Tags: 1994

Revisiting the “New Russian Synagogue”

Another curious rediscovery is described in James Ross’ Escape To Shanghai: A Jewish Community in China (1994). This book, by the way, is quite comprehensive and full of exclusive details; it also gives an excellent summary of the relationship of Russian and European Jews in wartime Shanghai.

So the author goes to the New Ashkenazi Synagogue, built in 1937–1941, on Route Tenant de La Tour in the French Concession:

My Chinese guide and I went first to the “new” Russian synagogue on Xiangyang Nan Road (formerly Rue de la Tour in the French Concession), consecrated in 1941. The original building still stands and it is now used as an auditorium for the Shanghai Education College. Chen Weng Zhang, the former doorkeeper for the synagogue, still works there. He told us the interior of the synagogue was destroyed in a fire in the early 1950s. But the outside, with round windows over the entrance and long, narrow windows along the side of the building remains the same. Chen was never allowed inside the synagogue, but he remembers that there were some tablets (memorial tablets) in the front lobby. The youtairen (Jews) burned candles or incense there, he said, much like the Buddhists.

This description – "narrow windows along the side of the building" – makes me return to the suggestion that these photos from the USHMM collection were taken inside this synagogue, after all. The building still stands, but is much altered.


Shanghai as seen by the National Geographic (1900–1994)

The National Geographic magazine featured Shanghai once in a while, starting in 1900. The authors of the 1927 article "Ho for the Soochow Ho" traveled along Suzhou Creek from Shanghai to Hangzhou, taking pictures along the way:

The September 1932 article, called "Cosmopolitan Shanghai: Key Seaport of China," showed some interesting photographs, like this steamer in Nantao:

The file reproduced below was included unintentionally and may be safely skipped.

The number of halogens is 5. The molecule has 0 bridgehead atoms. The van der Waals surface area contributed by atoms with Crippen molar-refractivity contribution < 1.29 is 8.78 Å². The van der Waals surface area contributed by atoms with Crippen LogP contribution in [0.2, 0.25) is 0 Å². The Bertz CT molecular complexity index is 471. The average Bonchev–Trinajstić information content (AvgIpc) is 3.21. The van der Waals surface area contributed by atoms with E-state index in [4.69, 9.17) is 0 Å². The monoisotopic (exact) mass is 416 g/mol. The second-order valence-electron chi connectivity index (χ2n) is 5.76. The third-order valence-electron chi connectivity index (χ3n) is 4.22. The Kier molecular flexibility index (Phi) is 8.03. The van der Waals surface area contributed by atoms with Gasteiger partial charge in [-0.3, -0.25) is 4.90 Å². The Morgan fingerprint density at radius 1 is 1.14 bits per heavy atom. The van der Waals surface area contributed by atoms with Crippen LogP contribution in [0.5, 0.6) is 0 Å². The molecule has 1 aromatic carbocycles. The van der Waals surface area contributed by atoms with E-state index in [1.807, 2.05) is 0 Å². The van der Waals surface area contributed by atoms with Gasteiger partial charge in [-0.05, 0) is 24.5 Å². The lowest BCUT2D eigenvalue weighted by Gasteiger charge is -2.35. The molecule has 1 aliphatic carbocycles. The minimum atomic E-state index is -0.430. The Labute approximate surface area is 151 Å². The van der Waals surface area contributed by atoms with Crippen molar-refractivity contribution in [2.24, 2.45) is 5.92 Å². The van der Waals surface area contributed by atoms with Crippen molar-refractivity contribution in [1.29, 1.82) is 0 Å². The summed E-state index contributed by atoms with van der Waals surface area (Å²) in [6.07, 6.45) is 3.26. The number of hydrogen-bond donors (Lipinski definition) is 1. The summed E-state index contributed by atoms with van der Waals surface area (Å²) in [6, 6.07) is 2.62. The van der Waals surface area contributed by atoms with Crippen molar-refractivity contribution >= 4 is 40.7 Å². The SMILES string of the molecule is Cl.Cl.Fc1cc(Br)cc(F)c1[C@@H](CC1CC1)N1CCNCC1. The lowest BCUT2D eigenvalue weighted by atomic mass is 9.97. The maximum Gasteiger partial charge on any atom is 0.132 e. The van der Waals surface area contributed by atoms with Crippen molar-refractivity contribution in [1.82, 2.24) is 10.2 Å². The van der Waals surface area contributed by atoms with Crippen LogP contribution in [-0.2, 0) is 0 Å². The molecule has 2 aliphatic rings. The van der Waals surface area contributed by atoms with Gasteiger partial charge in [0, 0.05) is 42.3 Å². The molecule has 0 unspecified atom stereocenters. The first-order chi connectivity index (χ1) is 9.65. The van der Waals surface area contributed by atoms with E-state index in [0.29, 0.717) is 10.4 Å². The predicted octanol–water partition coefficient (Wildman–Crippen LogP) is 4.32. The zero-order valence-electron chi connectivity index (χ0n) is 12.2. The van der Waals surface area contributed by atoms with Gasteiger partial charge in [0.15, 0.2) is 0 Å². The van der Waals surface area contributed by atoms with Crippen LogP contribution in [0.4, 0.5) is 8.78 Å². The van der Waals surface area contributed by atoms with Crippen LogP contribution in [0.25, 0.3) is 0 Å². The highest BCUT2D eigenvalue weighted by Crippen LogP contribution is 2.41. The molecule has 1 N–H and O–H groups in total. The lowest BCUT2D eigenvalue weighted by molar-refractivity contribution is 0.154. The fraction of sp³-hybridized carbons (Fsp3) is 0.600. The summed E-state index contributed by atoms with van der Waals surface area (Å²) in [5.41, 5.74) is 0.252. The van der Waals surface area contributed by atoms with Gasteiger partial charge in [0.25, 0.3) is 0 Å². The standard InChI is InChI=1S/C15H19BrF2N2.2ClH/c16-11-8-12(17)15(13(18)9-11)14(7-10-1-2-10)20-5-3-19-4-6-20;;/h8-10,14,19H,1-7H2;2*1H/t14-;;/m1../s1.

The October 1937 feature "Changing Shanghai" was written before the onset of the Japanese occupation, so it was illustrated with photographs from earlier years. For instance, the image of the Bund where the accidental bombs landed in August 1937 showed the Concordia Club (demolished in 1935):

[Continue reading...]

In 1945, Shanghai appeared in the write-up on the means of transportation in China:

As civil war raged in China, the March 1948 issue had some beautifully colorized views of unchanging Shanghai:

The staunch apolitical stance of the magazine painted the picture of a city frozen in time. The 1949 Liberation and the Great Leap Forward went unnoticed. The November 1964 issue mentioned Shanghai in "This Is China I Saw" article:

The December 1971 article "Return to Changing China" did not talk about Shanghai very much. But the July 1980 feature took extensive notice of "China's Born-Again Giant" and showed some excellent photographs:

This last photo shows the "chronic protesters" who aired personal grievances and demanded more jobs, standing in front of the city hall (which would be in the HSBC building on the Bund).

What a marvelous view, taken from the TV tower on West Nanjing Road (already dismantled); its shadow dissects the picture around the center:

The neighborhood around Jiangying Road seen closer: the Raceclub; the stables are still standing; there is no elevated Chongqing Road yet, so the Chengtu Road Police Station (left) is still in place:

And the March 1994 feature was entitled "Shanghai: Where China's Past and Future Meet:"